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The object of this division is to be a single, convenient point of access to comprehensive, reliable and up-to-date of information relevant to everyone involved or interested in the tea industry in Sri Lanka. The division gathers grower, manufacturer and market information through a wide network of sources. Among these are the Board’s seven regional offices, each representing one of the seven tea-growing ‘districts’ of Sri Lanka, the Colombo and London Tea Auctions, the Ceylon Chamber of Commerce and, of course, the other divisions of the Board itself. Routine information from regional offices is updated in real time via the Board’s internal data network. The division also exchanges information with the International Tea Committee, of which the Sri Lanka Tea Board is an associate member.

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Legal Statutory Information

The Sri Lanka Tea Board was established as a fully government-owned statutory institution by Act of Parliament on 1 January 1976. It was formed by amalgamating the Tea Control Department, the Tea Export Commissioner’s Department, the Ceylon Tea Propaganda Board and the Tea Research Institute of Sri Lanka under Sri Lanka Tea Board Law No.14 of 1975

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Ceylon Tea Museum

It was in the Kandy district that the first successful experiments in tea cultivation were made, and it was from this ancient Sinhalese capital that the dominant modern industry of Sri Lanka spread out to cover the entire hill country. Kandy was thus the appropriate choice for a museum dedicated to the history of Ceylon Tea.

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as IT and Statistic

TEA DIRECTORY

TEA DIRECTORY

TEA PRICE

TEA PRICE

The Black Art: Tea Tasting

 

The Method of the Professional Tea-Taster

 

 

Ozone friendly’ story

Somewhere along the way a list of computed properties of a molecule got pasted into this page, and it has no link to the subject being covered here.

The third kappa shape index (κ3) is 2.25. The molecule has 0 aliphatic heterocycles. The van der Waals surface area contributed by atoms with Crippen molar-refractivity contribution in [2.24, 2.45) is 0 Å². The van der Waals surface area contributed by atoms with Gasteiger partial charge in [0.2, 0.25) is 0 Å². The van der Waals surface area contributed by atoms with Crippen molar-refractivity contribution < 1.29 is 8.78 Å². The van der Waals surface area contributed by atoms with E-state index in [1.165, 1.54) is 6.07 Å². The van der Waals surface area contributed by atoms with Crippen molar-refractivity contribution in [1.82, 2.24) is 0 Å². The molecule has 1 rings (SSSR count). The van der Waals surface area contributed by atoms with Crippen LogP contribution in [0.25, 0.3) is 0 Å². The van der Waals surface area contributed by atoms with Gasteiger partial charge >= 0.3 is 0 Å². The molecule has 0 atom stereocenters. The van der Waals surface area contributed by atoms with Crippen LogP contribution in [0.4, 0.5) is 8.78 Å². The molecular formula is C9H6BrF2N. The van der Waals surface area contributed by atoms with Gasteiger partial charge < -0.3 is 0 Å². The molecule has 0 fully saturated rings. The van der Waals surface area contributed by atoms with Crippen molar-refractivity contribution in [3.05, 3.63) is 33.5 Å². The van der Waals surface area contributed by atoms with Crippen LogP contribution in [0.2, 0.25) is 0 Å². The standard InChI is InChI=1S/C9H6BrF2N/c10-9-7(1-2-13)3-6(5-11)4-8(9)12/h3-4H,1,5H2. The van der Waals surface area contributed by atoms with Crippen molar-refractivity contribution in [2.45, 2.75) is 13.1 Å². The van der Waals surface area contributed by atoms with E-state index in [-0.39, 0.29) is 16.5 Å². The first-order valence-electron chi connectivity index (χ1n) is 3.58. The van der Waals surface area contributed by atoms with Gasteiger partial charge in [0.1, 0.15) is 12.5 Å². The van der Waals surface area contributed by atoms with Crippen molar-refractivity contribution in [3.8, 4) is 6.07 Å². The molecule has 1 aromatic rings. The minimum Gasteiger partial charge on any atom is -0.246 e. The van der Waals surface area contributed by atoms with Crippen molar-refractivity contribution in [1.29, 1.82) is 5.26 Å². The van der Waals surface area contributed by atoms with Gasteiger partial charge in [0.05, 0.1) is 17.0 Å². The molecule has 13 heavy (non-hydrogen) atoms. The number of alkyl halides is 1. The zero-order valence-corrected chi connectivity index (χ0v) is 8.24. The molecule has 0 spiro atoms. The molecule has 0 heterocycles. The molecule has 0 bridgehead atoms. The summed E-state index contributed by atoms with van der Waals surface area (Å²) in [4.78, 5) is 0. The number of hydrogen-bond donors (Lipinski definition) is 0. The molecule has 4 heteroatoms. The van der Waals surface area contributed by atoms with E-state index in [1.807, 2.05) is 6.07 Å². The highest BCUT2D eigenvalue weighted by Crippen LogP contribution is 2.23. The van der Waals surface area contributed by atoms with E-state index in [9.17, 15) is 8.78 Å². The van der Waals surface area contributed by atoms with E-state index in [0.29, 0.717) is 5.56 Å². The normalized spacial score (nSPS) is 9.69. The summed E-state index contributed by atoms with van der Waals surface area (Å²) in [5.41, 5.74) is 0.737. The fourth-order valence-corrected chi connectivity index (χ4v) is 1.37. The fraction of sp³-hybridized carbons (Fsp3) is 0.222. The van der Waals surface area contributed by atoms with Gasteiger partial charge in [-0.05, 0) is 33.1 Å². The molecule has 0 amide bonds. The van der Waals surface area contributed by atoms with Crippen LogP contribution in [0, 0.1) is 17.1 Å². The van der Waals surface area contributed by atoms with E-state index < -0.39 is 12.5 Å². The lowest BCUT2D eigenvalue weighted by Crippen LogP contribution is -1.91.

Sustainable cultivation methods

 

A Plantation Economy

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Independence and After

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The Sri Lankan government retained its monopoly on tea production and export for sixteen years. The most significant development during that period was the growth of a vast new market for Ceylon Tea in the newly affluent markets of the Middle East. From Iraq to Oman, Iran to Turkey, the demand for Sri Lanka’s most famous product expanded prodigiously. This was answered by a parallel expansion in tea production, especially in the low-grown regions of Ruhuna and Sabaragamuwa, which produce a strong, full-bodied, dark-liquoured tea that appeals to Middle Eastern tastes.

Also during this period, the industry produced its first tea bags, and by 1983, a limited degree of mechanization had been introduced in the form of CTC (‘cut, twist, curl’) machines at some factories. Export duties and ad valorem taxes on tea sales, introduced during the 1960s when the plantations were still privately owned, were abolished. However, growing administrative difficulties, labour problems and financial losses finally resulted in large-scale privatization (under a different government) in 1992-93. Although the State retained title to the plantation lands, management contracts under long leases were offered to the private sector. Another change occurring during this period was the rise of the tea smallholder. Cultivators living in tea-growing areas began to cultivate small ‘plantations’ on their own land, plucking the tea themselves and carrying it to nearby factories for sale and processing. This smallholder sector has received considerable encouragement and support from the state, and is today responsible for a very large proportion of the island’s produce.

 

A Mature Industry

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mature tea industry copy